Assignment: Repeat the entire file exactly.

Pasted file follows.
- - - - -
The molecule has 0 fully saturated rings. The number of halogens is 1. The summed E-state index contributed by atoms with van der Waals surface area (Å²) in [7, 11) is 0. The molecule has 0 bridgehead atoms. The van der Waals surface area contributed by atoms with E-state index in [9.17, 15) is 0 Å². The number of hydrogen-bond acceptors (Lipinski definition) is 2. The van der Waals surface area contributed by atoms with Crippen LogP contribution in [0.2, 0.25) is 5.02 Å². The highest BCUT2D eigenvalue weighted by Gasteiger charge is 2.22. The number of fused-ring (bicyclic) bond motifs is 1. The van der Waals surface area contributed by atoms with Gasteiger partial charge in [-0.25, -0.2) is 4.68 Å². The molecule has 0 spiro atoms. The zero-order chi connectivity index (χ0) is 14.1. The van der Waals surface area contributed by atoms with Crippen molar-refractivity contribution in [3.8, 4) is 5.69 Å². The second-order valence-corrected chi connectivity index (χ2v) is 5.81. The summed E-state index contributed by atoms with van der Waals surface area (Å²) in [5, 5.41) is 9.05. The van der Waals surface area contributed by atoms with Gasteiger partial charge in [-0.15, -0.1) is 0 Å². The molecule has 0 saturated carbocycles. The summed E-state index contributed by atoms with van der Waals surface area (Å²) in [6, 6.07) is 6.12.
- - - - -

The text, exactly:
The molecule has 0 fully saturated rings. The number of halogens is 1. The summed E-state index contributed by atoms with van der Waals surface area (Å²) in [7, 11) is 0. The molecule has 0 bridgehead atoms. The van der Waals surface area contributed by atoms with E-state index in [9.17, 15) is 0 Å². The number of hydrogen-bond acceptors (Lipinski definition) is 2. The van der Waals surface area contributed by atoms with Crippen LogP contribution in [0.2, 0.25) is 5.02 Å². The highest BCUT2D eigenvalue weighted by Gasteiger charge is 2.22. The number of fused-ring (bicyclic) bond motifs is 1. The van der Waals surface area contributed by atoms with Gasteiger partial charge in [-0.25, -0.2) is 4.68 Å². The molecule has 0 spiro atoms. The zero-order chi connectivity index (χ0) is 14.1. The van der Waals surface area contributed by atoms with Crippen molar-refractivity contribution in [3.8, 4) is 5.69 Å². The second-order valence-corrected chi connectivity index (χ2v) is 5.81. The summed E-state index contributed by atoms with van der Waals surface area (Å²) in [5, 5.41) is 9.05. The van der Waals surface area contributed by atoms with Gasteiger partial charge in [-0.15, -0.1) is 0 Å². The molecule has 0 saturated carbocycles. The summed E-state index contributed by atoms with van der Waals surface area (Å²) in [6, 6.07) is 6.12.